CM Capture 1 Jenna Selander arrived in Sevilla last January to study at the Pablo de Olavide University for a semester program. Jenna studies Medical Biology at the University of New England (Maine, US) and has always been very interested in Spanish culture. When she was in high school she met a foreign exchange student from Spain that sparked her interest in the culture differences between the United States and Spain. >>"Sevilla stood out as being a safe and beautiful city that was filled with culture. It was also very easy to coordinate because of the outstanding efforts of my global education office and ESA." The biggest difference between Jenna's daily life at home and in Sevilla is the pace. >>"At home I rarely made time to appreciate the beauty found in each and every day. My daily life was constantly jammed with activities and classes. In Sevilla you don’t have an option but to slow down because the sites found around every corner are so outstanding you can’t help but stop and appreciate them." Besides the pace, Jenna finds the meals very different in Sevilla compared to home. >>"In Sevilla, lunch is the biggest meal, and breakfast and supper are very light. Home it is almost the opposite, with lunch being my lightest meal. Additionally the times are different with lunch and supper much later. I found I prefer this way of eating! That might also be because my host mother is some sort of cooking prodigy." Apart from attending several courses at the Pablo de Olavide University, Jenna says she is thoroughly enjoying her internship at the Hospital Quirón that ESA facilitated for her. Quirón Hospital is a group of hospitals with specialist in almost every field. They have outstanding facilities with modern technology and remarkable staff. >>Jenna thinks her internship is challenging above all: "It has forced me to learn Spanish very quickly and use that newly obtained knowledge every day. Not only have I been able to experience the hospital environment first hand but I have also been lucky enough to shadow doctor patient Spanish-English translations, and speak directly with the people. At some points I have had to translate for the patient myself!!". She also administrates surveys to outpatients, inpatients, and emergency room patients. "This is where I get the most of my practice speaking Spanish. Every once in a while I will be lucky enough to get into great conversation about anything from American History to my hometown in Caribou, Maine. I also shadow workers of the international office that work to improve communication between the Spanish doctors and the non-Spanish speaking patients. I found myself looking up to them almost immediately because of their proficiency in multiple languages and their professionalism." How has Jenna's experience contributed to her academic training so far? And how has it contributed to her personal life?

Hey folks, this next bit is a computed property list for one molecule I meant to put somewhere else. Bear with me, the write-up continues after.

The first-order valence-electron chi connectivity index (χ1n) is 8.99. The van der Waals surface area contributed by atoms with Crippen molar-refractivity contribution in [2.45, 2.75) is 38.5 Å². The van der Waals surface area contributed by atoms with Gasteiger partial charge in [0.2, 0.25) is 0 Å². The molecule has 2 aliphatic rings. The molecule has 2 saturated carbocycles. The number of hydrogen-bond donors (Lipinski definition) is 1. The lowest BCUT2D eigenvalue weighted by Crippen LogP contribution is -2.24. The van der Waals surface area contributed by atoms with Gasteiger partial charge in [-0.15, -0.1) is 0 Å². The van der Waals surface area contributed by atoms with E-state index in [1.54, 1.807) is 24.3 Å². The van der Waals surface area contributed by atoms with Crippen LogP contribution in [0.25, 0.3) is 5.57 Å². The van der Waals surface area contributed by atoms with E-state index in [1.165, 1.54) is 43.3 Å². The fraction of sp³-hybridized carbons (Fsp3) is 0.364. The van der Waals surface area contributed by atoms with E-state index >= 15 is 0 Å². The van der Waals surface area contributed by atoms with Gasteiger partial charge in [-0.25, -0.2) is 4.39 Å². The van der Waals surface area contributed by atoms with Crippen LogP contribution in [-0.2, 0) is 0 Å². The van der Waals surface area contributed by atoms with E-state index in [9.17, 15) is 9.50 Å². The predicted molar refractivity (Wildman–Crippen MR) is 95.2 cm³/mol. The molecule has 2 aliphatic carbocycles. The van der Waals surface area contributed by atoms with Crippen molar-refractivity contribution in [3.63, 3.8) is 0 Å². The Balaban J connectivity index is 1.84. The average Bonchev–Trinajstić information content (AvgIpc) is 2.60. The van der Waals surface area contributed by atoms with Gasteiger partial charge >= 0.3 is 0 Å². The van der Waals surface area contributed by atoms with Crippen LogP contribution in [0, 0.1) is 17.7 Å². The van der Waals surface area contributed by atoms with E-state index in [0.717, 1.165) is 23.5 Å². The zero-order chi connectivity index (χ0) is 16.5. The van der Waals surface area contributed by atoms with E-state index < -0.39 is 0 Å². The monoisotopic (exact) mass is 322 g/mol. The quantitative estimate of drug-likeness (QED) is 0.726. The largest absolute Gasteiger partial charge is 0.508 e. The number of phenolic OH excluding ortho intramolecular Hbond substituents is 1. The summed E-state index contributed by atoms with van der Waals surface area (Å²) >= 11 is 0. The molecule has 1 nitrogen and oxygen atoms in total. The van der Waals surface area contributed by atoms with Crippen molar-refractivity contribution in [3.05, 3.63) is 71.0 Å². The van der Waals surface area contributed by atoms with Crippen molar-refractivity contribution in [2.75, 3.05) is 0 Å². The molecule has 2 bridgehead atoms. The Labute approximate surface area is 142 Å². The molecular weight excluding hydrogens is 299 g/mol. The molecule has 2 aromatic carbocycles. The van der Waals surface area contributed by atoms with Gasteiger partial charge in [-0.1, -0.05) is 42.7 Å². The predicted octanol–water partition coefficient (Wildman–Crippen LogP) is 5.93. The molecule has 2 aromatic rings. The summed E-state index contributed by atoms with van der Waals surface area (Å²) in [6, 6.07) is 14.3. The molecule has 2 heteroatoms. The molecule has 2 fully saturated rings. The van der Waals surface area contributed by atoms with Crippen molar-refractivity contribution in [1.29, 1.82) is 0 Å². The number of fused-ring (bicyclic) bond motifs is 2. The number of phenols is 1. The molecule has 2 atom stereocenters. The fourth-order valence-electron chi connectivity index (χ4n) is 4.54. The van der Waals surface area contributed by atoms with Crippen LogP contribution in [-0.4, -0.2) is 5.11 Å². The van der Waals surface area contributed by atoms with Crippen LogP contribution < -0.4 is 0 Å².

>>"I see this internship as one of the most valuable aspects of my study abroad experience. Even though I am in another country, my internship has allowed me to stay on track and work towards my goals of pursuing a career in the medical field. I have had more exposure to the hospital environment here in Spain than I have at home. Personally I have really been able to mature with this experience, from people skills to the Spanish language. I am very thankful to have been granted this opportunity while studying abroad."

At ESA, we believe in travel with a purpose. Jenna Selander is without a doubt a perfect example of this concept.